Vero. My predictions.

So, if you've been on Instagram or any digital publisher that talks about social media, pop culture, or technology - you've probably heard about Vero. For those of you who haven't... 

Vero describes themselves as:  "a social network for anyone who loves anything enough to share it – and wants control over who they share it with. Just like we do in real life."

Essentially, they are taking a stab at Facebook, Instagram, and Twitter for putting in algorithms and taking away the chronological feed we all started with years ago. But those of you who are saavy enough to know that social media needs to make money, you question must be - no advertisements, no business boosts? How are they going to make money? 

Vero is giving their first 1-million users a free account, after that - tough luck. Essentially, you're paying for the service, just like you would a Kardashian App or any other subscription app. They are differentiating themselves by calling their users 'customers'. 

Last night I signed up for an account, got in the exclusive 1-million free accounts, and clicked around. With my limited knowledge - here are my predictions.

DISCLAIMER: I will probably be wrong, I'll probably be right, this is just all in good fun and my early-days opinion on the platform. 

Early Adapters are Small Businesses
You know that 1-million new users? I bet you the roster is filled with small businesses, writers, authors, musicians, etc. Why? Because they NEED social media to survive. So a new channel that comes along and gains a little hype seems like an opportunity they need to jump onto. Problem with this? Will the normal run-of-the-mill social media user, who has no self-promoting use for a social media account really pay a subscription fee? My assumption, no, they won't. 

Being a Customer of Social Media Isn't As Sexy
We all complain about social media. Every. Single. One. Of. Us. Instagram changed their algorithm, Facebook is expensive. Fake news. Too many pictures of babies. Etc. Etc. But are those complaits really carrying weight heavy enough to make us abandon ship and become a paying customer of social? I don't think people care enough to pay to get rid of these social media annoyances that come along with being an Instagram, Facebook, or Twitter user.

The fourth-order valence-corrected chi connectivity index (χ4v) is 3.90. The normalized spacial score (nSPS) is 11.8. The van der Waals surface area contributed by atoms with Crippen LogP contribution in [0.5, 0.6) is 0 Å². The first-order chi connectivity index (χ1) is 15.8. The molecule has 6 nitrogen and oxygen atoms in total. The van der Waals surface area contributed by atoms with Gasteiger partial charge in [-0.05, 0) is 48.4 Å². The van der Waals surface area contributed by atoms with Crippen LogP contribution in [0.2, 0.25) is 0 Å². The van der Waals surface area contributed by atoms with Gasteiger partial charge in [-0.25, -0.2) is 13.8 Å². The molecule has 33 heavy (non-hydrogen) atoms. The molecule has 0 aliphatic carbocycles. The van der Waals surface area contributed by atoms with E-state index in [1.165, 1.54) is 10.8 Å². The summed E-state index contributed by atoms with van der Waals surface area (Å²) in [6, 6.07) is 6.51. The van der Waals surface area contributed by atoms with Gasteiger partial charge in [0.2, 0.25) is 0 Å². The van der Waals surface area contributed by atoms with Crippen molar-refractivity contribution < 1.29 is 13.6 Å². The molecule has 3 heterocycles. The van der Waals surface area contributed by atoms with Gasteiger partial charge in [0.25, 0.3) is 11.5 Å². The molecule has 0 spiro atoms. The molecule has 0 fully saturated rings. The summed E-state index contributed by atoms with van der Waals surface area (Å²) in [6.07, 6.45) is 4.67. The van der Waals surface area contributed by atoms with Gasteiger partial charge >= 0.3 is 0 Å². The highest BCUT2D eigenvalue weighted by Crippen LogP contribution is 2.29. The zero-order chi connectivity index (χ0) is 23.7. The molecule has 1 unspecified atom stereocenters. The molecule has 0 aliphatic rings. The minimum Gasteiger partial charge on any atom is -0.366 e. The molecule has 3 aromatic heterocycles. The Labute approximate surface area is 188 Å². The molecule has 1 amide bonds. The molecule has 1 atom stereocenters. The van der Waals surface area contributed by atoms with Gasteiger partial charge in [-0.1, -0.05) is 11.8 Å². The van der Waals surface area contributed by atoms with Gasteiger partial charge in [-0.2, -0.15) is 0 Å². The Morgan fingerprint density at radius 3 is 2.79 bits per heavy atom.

Is it sustainable? 
This is what I think is pretty smart, if they can pull it off. If users do quite literally buy-in to the platform, it could be a pretty well-turning machine. They don't have algorithms, advertisers, and the big-time administration hurdles that other platforms will deal with. Once the app is perfected, it should ultimately become a wheel day-in-and-day-out requiring little manpower to run it, and few to tweak, maintain, and improve it. 

My overall prediction? Short-lived, and fun while it lasts. 
I'm assuming they'll grab some celebrity endorsements (some of which they already have) and flashy marketing campaigns. It'll be a classic viral campaign, and like many viral campaigns, it'll lose speed and plateau somewhere small. I don't see this being the social platform that takes over the Facebook group, or Youtube and Pinterest.

Change is hard, people don't like it, and especially not if they have to pay for it. Social media is viewed as information about our friends and family, because of that users would never associate getting that information from friends and family for a fee. Or at least in my opinion. 

I'm excited to see where it goes, how it builds, and keep and eye on it for my clients. Vero is currently advertising that they will be allowing businesses to add direct links to products and shopping experiences within the app, which could be interesting for the right brand. I see this as the hipster social media, with a level of exclusivity that makes it's users feel special and proud, but not valued by the masses. 

Like mentioned above, Vero claims they are "a social network for anyone who loves anything enough to share it – and wants control over who they share it with. Just like we do in real life." But what is ironic is that you're expected to pay for that control. Hmm... seems a bit, confusing, doesn't it? 

Julie Maden